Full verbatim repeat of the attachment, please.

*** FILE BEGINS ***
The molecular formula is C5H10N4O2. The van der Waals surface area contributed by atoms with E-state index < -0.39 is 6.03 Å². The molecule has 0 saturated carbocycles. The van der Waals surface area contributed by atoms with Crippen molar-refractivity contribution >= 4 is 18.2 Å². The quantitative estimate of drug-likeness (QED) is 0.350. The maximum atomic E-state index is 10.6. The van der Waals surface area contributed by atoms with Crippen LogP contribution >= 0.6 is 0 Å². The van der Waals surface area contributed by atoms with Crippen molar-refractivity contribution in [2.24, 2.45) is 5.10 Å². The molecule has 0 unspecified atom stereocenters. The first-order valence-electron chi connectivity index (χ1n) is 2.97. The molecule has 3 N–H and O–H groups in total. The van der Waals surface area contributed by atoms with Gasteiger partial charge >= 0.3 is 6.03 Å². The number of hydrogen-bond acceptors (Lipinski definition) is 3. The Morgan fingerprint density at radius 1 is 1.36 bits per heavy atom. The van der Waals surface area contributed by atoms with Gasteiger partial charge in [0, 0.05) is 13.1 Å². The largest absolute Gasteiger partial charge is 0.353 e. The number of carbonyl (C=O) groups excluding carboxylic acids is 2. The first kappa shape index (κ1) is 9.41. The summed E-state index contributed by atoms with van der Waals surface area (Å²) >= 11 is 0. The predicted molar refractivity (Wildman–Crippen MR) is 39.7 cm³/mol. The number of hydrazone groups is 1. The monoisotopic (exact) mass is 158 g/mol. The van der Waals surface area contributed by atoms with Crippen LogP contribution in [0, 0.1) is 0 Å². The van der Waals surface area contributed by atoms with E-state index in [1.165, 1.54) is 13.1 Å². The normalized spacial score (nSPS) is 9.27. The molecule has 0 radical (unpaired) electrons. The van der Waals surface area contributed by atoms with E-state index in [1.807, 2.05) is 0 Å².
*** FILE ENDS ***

The molecular formula is C5H10N4O2. The van der Waals surface area contributed by atoms with E-state index < -0.39 is 6.03 Å². The molecule has 0 saturated carbocycles. The van der Waals surface area contributed by atoms with Crippen molar-refractivity contribution >= 4 is 18.2 Å². The quantitative estimate of drug-likeness (QED) is 0.350. The maximum atomic E-state index is 10.6. The van der Waals surface area contributed by atoms with Crippen LogP contribution >= 0.6 is 0 Å². The van der Waals surface area contributed by atoms with Crippen molar-refractivity contribution in [2.24, 2.45) is 5.10 Å². The molecule has 0 unspecified atom stereocenters. The first-order valence-electron chi connectivity index (χ1n) is 2.97. The molecule has 3 N–H and O–H groups in total. The van der Waals surface area contributed by atoms with Gasteiger partial charge >= 0.3 is 6.03 Å². The number of hydrogen-bond acceptors (Lipinski definition) is 3. The Morgan fingerprint density at radius 1 is 1.36 bits per heavy atom. The van der Waals surface area contributed by atoms with Gasteiger partial charge in [0, 0.05) is 13.1 Å². The largest absolute Gasteiger partial charge is 0.353 e. The number of carbonyl (C=O) groups excluding carboxylic acids is 2. The first kappa shape index (κ1) is 9.41. The summed E-state index contributed by atoms with van der Waals surface area (Å²) >= 11 is 0. The predicted molar refractivity (Wildman–Crippen MR) is 39.7 cm³/mol. The number of hydrazone groups is 1. The monoisotopic (exact) mass is 158 g/mol. The van der Waals surface area contributed by atoms with Crippen LogP contribution in [0, 0.1) is 0 Å². The van der Waals surface area contributed by atoms with E-state index in [1.165, 1.54) is 13.1 Å². The normalized spacial score (nSPS) is 9.27. The molecule has 0 radical (unpaired) electrons. The van der Waals surface area contributed by atoms with E-state index in [1.807, 2.05) is 0 Å².